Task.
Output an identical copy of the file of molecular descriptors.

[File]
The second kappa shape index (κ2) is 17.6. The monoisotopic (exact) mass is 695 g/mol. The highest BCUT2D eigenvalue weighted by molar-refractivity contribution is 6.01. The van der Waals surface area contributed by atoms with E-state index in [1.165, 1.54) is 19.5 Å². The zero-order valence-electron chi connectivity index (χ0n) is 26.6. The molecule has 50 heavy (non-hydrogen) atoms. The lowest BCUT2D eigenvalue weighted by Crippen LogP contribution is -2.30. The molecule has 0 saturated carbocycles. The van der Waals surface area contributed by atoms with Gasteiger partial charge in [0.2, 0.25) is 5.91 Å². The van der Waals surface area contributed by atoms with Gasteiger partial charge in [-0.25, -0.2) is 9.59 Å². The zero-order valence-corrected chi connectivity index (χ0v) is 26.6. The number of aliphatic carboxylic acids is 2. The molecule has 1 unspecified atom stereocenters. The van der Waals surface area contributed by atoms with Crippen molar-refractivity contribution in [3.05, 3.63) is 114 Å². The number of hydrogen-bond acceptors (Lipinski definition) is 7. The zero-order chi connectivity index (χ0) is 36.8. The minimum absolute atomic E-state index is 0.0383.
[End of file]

The second kappa shape index (κ2) is 17.6. The monoisotopic (exact) mass is 695 g/mol. The highest BCUT2D eigenvalue weighted by molar-refractivity contribution is 6.01. The van der Waals surface area contributed by atoms with E-state index in [1.165, 1.54) is 19.5 Å². The zero-order valence-electron chi connectivity index (χ0n) is 26.6. The molecule has 50 heavy (non-hydrogen) atoms. The lowest BCUT2D eigenvalue weighted by Crippen LogP contribution is -2.30. The molecule has 0 saturated carbocycles. The van der Waals surface area contributed by atoms with Gasteiger partial charge in [0.2, 0.25) is 5.91 Å². The van der Waals surface area contributed by atoms with Gasteiger partial charge in [-0.25, -0.2) is 9.59 Å². The zero-order valence-corrected chi connectivity index (χ0v) is 26.6. The number of aliphatic carboxylic acids is 2. The molecule has 1 unspecified atom stereocenters. The van der Waals surface area contributed by atoms with Crippen molar-refractivity contribution in [3.05, 3.63) is 114 Å². The number of hydrogen-bond acceptors (Lipinski definition) is 7. The zero-order chi connectivity index (χ0) is 36.8. The minimum absolute atomic E-state index is 0.0383.